How would you feel if, while being forcibly drowned, the people doing it kept telling you they are using only "enhanced interrogation techniques?" That phrase is the innocuous "substitute" for torture, as used by members of the Bush Administration. For years, they kept telling us that prisoners were not being tortured. When documentation of incidents of "torture" was released, Bush functionaries claimed they never lied about it, including Secretary of State Condoleeza Rice. But, in a way, they weren't lying.
The following is a collection of stories and other items that were included in Alexandria newspapers over the years. 100 YEARS AGO April 1909 The Alexandria Fire Department ordered 65 uniforms of blue wool pants with double-breasted, square-cut coat and nickel buttons at a cost of $10 to $15 each. Partial payment will be withdrawn from department funds, the remainder from its members... The Minnesota State Legislature approved $2,250,000 for the construction of a state prison.
It took a Scottish woman to teach the world never to judge a book - or a singer - by its cover. Most of us will probably forget that timely lesson, but Susan Boyle's magnificent performance on the TV show Britain's Got Talent rightfully brought the entire world to its feet. Last week, the CNN channel was on while I was reading a book. All of a sudden I heard the name "Simon Cowell" and stopped reading to hear an update about "American Idol." Looking up, I saw this frumpy-looking woman who looked like she was about to sing. I winced.
The following is a collection of stories and other items that were included in Alexandria newspapers over the years. 100 YEARS AGO April 1909 The city council has agreed to the following fixed rates set forth by the Board of Public Works: $75 for each lamp, $18 per street light, $44 for water hydrant, $100 for street sprinkling and $50 for trough service... So great was the demand for a liquor license in Parkers Prairie, that it was sold to the highest bidder, Nels P. Nelson of Henning. He will pay an annual fee of approximately $8.75 for each day his saloon is open...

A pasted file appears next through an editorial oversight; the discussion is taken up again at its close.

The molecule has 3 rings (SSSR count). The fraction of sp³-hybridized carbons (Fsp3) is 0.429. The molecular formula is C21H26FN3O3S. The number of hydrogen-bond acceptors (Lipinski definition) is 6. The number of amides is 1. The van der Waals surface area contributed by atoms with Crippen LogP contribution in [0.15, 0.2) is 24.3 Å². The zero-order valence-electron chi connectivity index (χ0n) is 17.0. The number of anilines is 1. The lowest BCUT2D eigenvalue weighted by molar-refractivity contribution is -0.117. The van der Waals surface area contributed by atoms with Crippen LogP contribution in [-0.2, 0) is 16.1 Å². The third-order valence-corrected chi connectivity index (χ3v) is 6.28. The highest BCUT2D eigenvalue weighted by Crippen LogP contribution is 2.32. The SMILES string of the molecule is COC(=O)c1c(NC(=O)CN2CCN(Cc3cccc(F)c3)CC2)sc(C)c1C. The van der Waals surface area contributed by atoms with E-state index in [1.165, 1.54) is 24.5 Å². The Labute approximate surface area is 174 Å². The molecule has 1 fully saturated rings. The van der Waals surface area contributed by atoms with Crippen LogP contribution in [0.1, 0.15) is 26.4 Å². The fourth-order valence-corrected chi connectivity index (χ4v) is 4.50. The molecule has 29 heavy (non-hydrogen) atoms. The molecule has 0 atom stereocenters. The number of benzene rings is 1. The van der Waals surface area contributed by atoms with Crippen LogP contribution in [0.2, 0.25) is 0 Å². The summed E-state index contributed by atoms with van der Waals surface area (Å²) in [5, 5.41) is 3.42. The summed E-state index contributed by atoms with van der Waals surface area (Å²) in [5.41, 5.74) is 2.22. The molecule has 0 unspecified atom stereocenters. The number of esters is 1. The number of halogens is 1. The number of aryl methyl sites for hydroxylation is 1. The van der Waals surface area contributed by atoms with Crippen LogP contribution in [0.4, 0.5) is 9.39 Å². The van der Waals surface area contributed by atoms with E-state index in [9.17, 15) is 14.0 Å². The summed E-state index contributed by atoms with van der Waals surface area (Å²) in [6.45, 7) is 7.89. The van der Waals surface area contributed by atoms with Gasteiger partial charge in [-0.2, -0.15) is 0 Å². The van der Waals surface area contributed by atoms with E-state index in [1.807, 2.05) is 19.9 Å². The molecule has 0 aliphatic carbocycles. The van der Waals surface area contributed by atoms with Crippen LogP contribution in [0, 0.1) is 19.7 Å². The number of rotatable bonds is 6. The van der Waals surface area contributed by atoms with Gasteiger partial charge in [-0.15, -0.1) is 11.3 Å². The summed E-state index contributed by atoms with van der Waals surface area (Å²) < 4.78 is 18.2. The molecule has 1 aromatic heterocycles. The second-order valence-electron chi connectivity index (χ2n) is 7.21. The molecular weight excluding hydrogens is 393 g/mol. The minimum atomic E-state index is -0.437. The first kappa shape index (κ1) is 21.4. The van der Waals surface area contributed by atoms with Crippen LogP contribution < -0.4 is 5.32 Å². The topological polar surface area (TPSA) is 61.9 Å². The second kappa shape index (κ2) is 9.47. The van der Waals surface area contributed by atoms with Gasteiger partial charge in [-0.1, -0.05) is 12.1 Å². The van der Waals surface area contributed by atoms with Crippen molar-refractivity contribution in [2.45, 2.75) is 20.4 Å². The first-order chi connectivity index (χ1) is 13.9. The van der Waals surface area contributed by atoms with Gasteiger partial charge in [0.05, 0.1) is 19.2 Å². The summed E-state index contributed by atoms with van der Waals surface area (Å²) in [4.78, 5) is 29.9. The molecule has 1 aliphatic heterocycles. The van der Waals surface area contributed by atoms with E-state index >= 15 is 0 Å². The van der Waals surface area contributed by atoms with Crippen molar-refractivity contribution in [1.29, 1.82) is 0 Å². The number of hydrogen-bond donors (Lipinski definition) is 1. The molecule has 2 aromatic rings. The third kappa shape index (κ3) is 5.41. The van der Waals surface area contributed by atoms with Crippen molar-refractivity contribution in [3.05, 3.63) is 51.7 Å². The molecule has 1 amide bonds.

Right-wing extremism is on the rise, according to the Department of Homeland Security. About 200 of such extremists, we're told, are soldiers back from Iraq or Afghanistan. How do the folks at Homeland Security know that? And why would service overseas cause anyone to turn into a right-wing extremist? Still, it's a spooky thought. After all, it was right-wing extremist Timothy McVeigh, back from the war in Kuwait, who blew up the federal building in Oklahoma City, killing scores of innocent people. We shouldn't criticize only right-wing extremists.
The following is a collection of stories and other items that were included in Alexandria newspapers over the years. 100 YEARS AGO April 1909 A gentleman who was at the Rose Creamery when the cream came in said the creamery will "make" that town. He was surprised by the number of new barns in Spruce Hill Township and the amount of cream that was coming in... Mr. Sessions has purchased several lots on Lake Darling from L.J. Brown and offers the use of them for a public park providing he get some assistance in clearing up the grounds...
Don't ever watch a movie with a stickler. Sticklers are as bad as the know-it-alls - the ones who sit behind you in a movie theater and blurt out everything that's about to happen because they'd seen the picture before. Sticklers are people who watch movies only for "wrong" details, scenes that don't quite jibe or plot turns that make no sense. Sticklers are very observant people. But they can be very obnoxious. Years ago, I was watching a movie on TV. A friend popped over and started watching. I could tell he was watching it in stickler fashion because he was kind of glaring at the TV.
Editor's note: In Marge Van Gorp's column last Wednesday, April 1, the last section of items listed under 1999 was actually a continuation from 1984. The following is a collection of stories and other items that were included in Alexandria newspapers over the years. 100 YEARS AGO April 1909 A. P. Hanson purchased the Aiton property next to the new post office and plans to construct a two-story building for his furniture and undertaking goods.
Who would ever think a little tiny seedling could cause a big nervous breakdown? By "little tiny" I mean almost microscopic - a seedling that resulted from several garlic-chive seeds I planted in early February. In the spring of 2008 I spent - at commercial greenhouses - more than $300 for my garden plots. This year, I decided to plant seeds, on the advice of a sister who, last year, saved beaucoup bucks by starting, early, with the seed thing. In late January I began ordering, via e-mail, seeds and seed-planter domes from a greenhouse in South Carolina.
Many people these days who have been laid off or who cannot find a job must feel as if they've been kicked off the edge of the earth. As bad as things may be (and they are indeed bad), people should never succumb to hopelessness or despair. That's because negative feelings and "wallowing" robs much-needed energy. Many years ago, in the summer of 1981, I was homeless and living in my tent in a park along the Mississippi River in St. Cloud. There were other homeless people there, including a single mother with young children. The year before, I had studied in London and spent all my money.